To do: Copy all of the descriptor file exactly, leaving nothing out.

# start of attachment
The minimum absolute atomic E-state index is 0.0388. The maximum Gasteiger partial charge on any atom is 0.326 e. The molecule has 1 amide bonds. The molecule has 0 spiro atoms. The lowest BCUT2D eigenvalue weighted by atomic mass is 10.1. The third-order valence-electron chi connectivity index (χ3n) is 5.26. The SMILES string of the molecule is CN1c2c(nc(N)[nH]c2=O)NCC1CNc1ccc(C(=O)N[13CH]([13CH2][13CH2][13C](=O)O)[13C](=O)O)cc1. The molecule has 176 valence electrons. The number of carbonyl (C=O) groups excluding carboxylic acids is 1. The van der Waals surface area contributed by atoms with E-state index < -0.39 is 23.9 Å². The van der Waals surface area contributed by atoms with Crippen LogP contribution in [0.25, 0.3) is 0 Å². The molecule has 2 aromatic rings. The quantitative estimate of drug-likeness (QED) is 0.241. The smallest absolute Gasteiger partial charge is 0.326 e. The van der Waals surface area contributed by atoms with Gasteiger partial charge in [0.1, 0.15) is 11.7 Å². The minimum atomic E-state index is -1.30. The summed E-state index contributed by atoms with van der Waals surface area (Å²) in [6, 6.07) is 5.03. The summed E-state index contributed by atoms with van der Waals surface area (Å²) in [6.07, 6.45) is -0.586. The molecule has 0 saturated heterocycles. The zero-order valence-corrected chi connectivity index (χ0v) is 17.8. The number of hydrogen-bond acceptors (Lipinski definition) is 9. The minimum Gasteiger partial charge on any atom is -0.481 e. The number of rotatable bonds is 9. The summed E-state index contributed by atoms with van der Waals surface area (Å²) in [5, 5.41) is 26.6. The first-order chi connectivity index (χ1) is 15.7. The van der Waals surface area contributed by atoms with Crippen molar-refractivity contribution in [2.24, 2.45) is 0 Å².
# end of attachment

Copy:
The minimum absolute atomic E-state index is 0.0388. The maximum Gasteiger partial charge on any atom is 0.326 e. The molecule has 1 amide bonds. The molecule has 0 spiro atoms. The lowest BCUT2D eigenvalue weighted by atomic mass is 10.1. The third-order valence-electron chi connectivity index (χ3n) is 5.26. The SMILES string of the molecule is CN1c2c(nc(N)[nH]c2=O)NCC1CNc1ccc(C(=O)N[13CH]([13CH2][13CH2][13C](=O)O)[13C](=O)O)cc1. The molecule has 176 valence electrons. The number of carbonyl (C=O) groups excluding carboxylic acids is 1. The van der Waals surface area contributed by atoms with E-state index < -0.39 is 23.9 Å². The van der Waals surface area contributed by atoms with Crippen LogP contribution in [0.25, 0.3) is 0 Å². The molecule has 2 aromatic rings. The quantitative estimate of drug-likeness (QED) is 0.241. The smallest absolute Gasteiger partial charge is 0.326 e. The van der Waals surface area contributed by atoms with Gasteiger partial charge in [0.1, 0.15) is 11.7 Å². The minimum atomic E-state index is -1.30. The summed E-state index contributed by atoms with van der Waals surface area (Å²) in [6, 6.07) is 5.03. The summed E-state index contributed by atoms with van der Waals surface area (Å²) in [6.07, 6.45) is -0.586. The molecule has 0 saturated heterocycles. The zero-order valence-corrected chi connectivity index (χ0v) is 17.8. The number of hydrogen-bond acceptors (Lipinski definition) is 9. The minimum Gasteiger partial charge on any atom is -0.481 e. The number of rotatable bonds is 9. The summed E-state index contributed by atoms with van der Waals surface area (Å²) in [5, 5.41) is 26.6. The first-order chi connectivity index (χ1) is 15.7. The van der Waals surface area contributed by atoms with Crippen molar-refractivity contribution in [2.24, 2.45) is 0 Å².